Great Heart and the Three Tests: A Native Canadian Fairy Tale

Written by Francesca Calicdan


Folklore always had a hand in all things creative and entertaining. A kind of art where you could wave your hands over a fire, suspending an audience in a world where limits are passed to craft the extraordinary by only the mind and language. That’s why it’s so interesting; what can or did you offer to the audience once you let your tale free? What could become of your story when it also became their world?

Native Canadian folklore, just like any other culture’s folklore, is the product of someone’s identity. What it has to offer are their own histories, their own ruminations, life lessons, and of course, their own story. What may their stories say? What can we take from them? 

The story “Great Heart and the Three Tests” demonstrates the culture’s identity in a way that is easily accessible. It’s not long, doesn’t wear out its welcome, and the moral is of something that has practical value: companionship. Sure, it’s a lesson that would be learned over time, but it’s not necessarily an easy road to walk if the story was saying something, so let’s get to unpacking it.


Near the sea in the olden times, a boy lived with his father and mother. He inherited his father’s superb hunting prowess, to which his mother believes he’ll be a great man and will win wide fame like in her vision and the fairy gifts by his cradle. His father, on the other hand, wanted to let time tell for his son to prove himself by his future deeds. 

Elsewhere, there was a girl who was also beautiful, but unlike the boy, her father was a great Chief. Both of her parents died and she was left with land, wealth, and no one else in her family. She was displeased by all the meddlesome and insincere men in their performances in her tests to weed out unworthy suitors. Her fame was brought to the boy’s humble land and his parents concluded that it was the opportune time to send him out to earn his wealth as the girl’s husband, so the boy went out. On the journey, he meets and recruits 4 other men, introducing himself as “Great Heart,” to participate in the test with him with the promise of shared fortune.

When the group arrived, no one believed they would win, but Great Heart won the first challenge with his strength and the rest won the proceeding ones, deeming him victor and a suitable suitor for the girl. When he and the girl married, he gave the promised treasures to his companions, and bringing his wife and new riches, he returned to his village, his success not surprising his mother.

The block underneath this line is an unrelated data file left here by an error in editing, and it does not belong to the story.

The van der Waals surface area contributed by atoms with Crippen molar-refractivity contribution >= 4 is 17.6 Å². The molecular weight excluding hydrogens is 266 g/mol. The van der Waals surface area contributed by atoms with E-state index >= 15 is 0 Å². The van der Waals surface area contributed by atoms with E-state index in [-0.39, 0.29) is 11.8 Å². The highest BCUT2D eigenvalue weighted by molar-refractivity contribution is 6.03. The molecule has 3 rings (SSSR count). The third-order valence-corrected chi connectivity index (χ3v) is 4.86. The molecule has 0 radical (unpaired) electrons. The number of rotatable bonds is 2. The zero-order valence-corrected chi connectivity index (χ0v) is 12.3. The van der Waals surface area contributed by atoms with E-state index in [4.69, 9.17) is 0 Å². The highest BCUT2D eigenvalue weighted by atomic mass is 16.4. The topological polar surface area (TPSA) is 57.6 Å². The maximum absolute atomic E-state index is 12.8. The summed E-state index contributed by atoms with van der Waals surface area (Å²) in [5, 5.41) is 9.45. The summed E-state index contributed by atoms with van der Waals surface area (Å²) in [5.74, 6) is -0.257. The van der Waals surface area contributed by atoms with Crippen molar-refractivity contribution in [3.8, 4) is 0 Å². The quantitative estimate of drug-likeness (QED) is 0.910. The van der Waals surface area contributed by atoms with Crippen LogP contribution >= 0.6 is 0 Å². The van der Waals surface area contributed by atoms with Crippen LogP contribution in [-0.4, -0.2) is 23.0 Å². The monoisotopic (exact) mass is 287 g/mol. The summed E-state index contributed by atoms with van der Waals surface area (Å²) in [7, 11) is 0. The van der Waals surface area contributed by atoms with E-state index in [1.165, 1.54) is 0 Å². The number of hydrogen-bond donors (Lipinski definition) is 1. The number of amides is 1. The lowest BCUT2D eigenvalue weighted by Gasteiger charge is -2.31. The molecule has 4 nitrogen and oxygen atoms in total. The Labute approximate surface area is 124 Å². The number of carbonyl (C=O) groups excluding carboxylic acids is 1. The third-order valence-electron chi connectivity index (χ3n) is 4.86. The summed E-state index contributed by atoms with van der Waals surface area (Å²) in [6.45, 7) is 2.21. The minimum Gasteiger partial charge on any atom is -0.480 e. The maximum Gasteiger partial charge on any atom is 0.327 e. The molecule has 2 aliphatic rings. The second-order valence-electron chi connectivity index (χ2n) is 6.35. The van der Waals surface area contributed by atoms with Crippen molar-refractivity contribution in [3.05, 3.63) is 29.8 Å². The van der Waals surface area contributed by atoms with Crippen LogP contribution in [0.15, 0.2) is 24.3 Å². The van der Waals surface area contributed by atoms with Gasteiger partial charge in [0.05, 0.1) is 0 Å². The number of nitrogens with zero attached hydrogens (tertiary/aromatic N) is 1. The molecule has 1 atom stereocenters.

I think the “Great Heart and the Three Tests” is a good and honest tale, all things considered. It addresses that intelligence isn’t a product made by one person; what the boy, Great Heart, amassed in the story was companionship. 

He, amongst many, many other suitors had completed the test and with the understanding that it wasn’t possible without support. He had pride and self-confidence, and given how we as a society deal with it, the case may be that accepting aid is hard. The resolution, a highlight of the moral, shows that taking that “hard” route will ultimately turn the tides to your favour. As the tale points out, it’s not plausible to charge into the challenge (which, frankly, could be said about a lot of things). The story is saying to take the “hard” route and it’s perfectly okay to. After all, he never broke the rules and there weren’t many excuses for not considering his approach before he even got to bat.

The story reminds me about how all beings are really just one unit and all claims otherwise are bound to doom people. Strong word, “doom,” but okay, what does that mean? Think about your textbooks at school. Were they written by someone? Were you ever under the impression that however you may succeed in life is entirely based on your skills? Is a CEO of a company ever just the only person that works at the same company? 

Honestly, does being independent hold that much merit as you might’ve been told? You should know how to supervise yourself, yes, but the difficulty of trying to make a product bigger than yourself alone… that sounds awfully strenuous, and I wouldn’t wish that on anyone. Like I said, it’s not plausible. What if Great Heart entered by himself, blinded by pride just like the other suitors? He needed that help, and that didn’t mean that he was weak. That made him strong to the girl’s standards. I could take a shot in the dark and say that this is what the First Nations had intended with this story. They think it’s illogical to try to succeed by yourself, and it so happens that I was convinced by this story of the same thing.


“Great Heart and the Three Tests” is a modest tale with the lesson of the necessity of companionship. For a short story, there is a great balance between making it comprehensible and still having elements ponder upon. A nice story in the books, but I’m sure it’s much better in the outdoors where stories could really come to life… amongst life. 

If there is something other than the moral to take from this, it’s that you should find more stories like this if you’re looking for something brief and memorable. Not all people have time to read books of behemoths upon behemoths of text and unpredictability, but I bet it’s easier to find time for something like this. Stories are what you give to the audience, after all.

Great Heart’s story is amongst many, many folktales—not limited to the First Nations’, but other beautiful cultures. From different mouths and different eyes and different people to share the story. Have fun with your next experience because where his story came from? I’m sure the rest will catch you in a new, intriguing world.


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